Referring again to FIGS. 5A and 6 and the exemplary configuration for the decoupled panel structure 20. The metal panel 14 preferably has a substantially uniform thickness that is between about 0.2 mm and about 3.6 mm, more preferably between about 0.5 mm and about 3.0 mm and even more preferably between about 1.0 mm and about 2.0 mm. The adhesive layer 22 is preferably has a substantially uniform thickness of between about 0.3 mm and about 2.7 mm, more preferably between about 0.75 and about 2.25 mm (e.g., about 1.5 mm). The foamed aluminum or concrete layer 12 preferably has a substantially uniform thickness of between about 2.4 mm and about 27.0 mm, more preferably between about 7.5 mm and about 18.0 mm and even more preferably between about 12 mm and about 15 mm.
It should also be appreciated that additional layers may also be employed in the disclosed structures, such as metal foils, fabrics, structural foam (e.g., an epoxy foam such as is disclosed in U.S. Pat. Nos. 6,296,298; 5,755,486; or 6,150,428, hereby incorporated by reference), fibers, wires, acoustical foams, plastic films, veneers or other facings, aramid reinforcements, glass reinforcements or the like.
FIGS. 2 and 3 illustrates one approach to measuring performance of the present invention. An acoustical test is performed by placing a sample in a tube 60 that is located between a sound source 62 and a chamber 64 through which sound waves travels. One or more microphones 66 on either side of the sample measure the noise levels from the sound source 62. Transmission loss data can be obtained by analysis of the amount of sound energy decrease from source side to receiving side, and in accordance with FIG. 3. The absorption coefficient is a measure of the amount of sound energy dissipated by the system or sample. A higher absorption coefficient is desirable to reduce the possibility that the reflected sound is transmitted through another path and/or creating a system resonance response.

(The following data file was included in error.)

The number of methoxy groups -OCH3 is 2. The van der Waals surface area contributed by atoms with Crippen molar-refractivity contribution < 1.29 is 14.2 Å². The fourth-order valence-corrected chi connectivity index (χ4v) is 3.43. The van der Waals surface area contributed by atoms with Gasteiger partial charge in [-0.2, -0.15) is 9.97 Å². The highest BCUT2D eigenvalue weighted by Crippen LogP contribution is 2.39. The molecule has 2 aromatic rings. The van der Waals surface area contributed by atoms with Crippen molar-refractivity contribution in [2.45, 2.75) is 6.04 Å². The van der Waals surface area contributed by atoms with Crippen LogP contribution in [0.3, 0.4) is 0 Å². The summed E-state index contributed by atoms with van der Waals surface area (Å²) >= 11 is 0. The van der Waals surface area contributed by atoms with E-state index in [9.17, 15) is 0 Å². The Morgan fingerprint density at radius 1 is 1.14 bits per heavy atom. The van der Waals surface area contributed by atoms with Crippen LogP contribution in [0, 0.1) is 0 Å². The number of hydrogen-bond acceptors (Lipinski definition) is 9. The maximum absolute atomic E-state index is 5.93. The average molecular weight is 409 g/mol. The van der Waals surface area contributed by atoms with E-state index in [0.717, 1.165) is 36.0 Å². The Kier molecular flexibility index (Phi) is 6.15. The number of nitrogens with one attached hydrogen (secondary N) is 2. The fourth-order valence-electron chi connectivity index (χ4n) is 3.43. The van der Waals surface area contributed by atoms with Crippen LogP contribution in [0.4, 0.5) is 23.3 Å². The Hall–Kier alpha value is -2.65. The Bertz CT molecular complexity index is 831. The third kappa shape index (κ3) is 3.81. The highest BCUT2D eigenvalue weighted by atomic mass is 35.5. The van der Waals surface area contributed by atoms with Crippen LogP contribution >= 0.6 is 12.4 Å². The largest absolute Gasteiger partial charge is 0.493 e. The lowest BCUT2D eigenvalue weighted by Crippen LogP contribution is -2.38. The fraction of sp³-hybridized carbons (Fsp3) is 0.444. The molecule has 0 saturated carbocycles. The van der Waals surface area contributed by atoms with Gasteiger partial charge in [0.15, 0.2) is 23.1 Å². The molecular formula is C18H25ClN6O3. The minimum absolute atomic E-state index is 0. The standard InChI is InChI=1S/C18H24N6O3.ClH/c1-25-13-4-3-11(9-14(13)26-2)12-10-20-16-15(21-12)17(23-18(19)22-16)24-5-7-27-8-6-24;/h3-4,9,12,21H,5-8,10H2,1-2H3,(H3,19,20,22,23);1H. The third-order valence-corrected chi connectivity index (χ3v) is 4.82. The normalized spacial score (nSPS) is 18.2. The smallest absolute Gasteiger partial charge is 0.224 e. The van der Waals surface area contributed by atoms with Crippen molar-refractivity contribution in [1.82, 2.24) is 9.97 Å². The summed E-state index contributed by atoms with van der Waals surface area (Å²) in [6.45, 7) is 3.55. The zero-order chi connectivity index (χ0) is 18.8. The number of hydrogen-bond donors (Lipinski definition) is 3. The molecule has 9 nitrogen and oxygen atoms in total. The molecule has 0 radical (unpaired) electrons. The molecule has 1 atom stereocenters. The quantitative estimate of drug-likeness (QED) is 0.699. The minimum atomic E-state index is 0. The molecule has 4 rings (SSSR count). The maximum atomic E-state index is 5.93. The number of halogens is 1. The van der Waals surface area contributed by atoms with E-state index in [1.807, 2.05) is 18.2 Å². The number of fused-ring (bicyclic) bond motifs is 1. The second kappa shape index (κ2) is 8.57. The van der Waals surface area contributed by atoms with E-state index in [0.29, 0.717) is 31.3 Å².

FIGS. 4a-4 c illustrate results attainable using the individual materials identified herein. As shown in FIG. 4a, transmission losses for typical acoustic materials are below 50 dB over a frequency range of about 1000 Hz to about 7000 Hz. As shown in FIG. 4b, transmission losses for materials of the present invention are typically greater than 50 dB over the frequency range of about 1000 Hz to about 7000 Hz. Moreover, as shown in FIG. 4c, the materials of the present invention also typically exhibit relatively high absorption coefficients and particularly, aluminum foam exhibits an even higher absorption coefficient.
It will be appreciated that one of the novel features taught herein is the use of a layer of a metallic foam, and specifically an aluminum foam. Additional teachings for the use of metallic foams may be found in U.S. Pat. No. 6,094,798; and 6,135,542, hereby incorporated by reference. However, the foam may also be a titanium foam, a magnesium foam or another foam. It may also be a concrete foam. It may also be a mixture, laminate or composite of two or more of an aluminum foam, a titanium foam or a magnesium foam. It is further contemplated that the metal of the foam may be alloyed metals, pure metals or otherwise. It is even further contemplated that the foam may include a variety of materials such as various polymeric material, ceramic materials (e.g. ceramic particles), argon or any other synthetic or natural materials.
In one preferred application, and referring to FIG. 1, the structure 20 of FIG. 5a is employed as a reinforced vehicle bulkhead or midgate that is positioned between an engine compartment 70 and the passenger compartment 72 of an automotive vehicle. The bulkhead is preferably bonded to a metal frame 74 (e.g., an aluminum frame) of the vehicle. The entire bulkhead may be held in place by suitable mechanical fixtures (e.g., push pins, rivets (e.g., self piercing rivets) straps, clamps, pressure sensitive adhesive, fasteners or the like) during the e-coat process and subsequent bake. In turn, the adhesive 22 will expand and bond to the foam 12, the panel 14, the metal frame 74 or a combination thereof during exposure to elevated temperatures experienced during vehicle coating or painting steps, such as during an e-coat bake.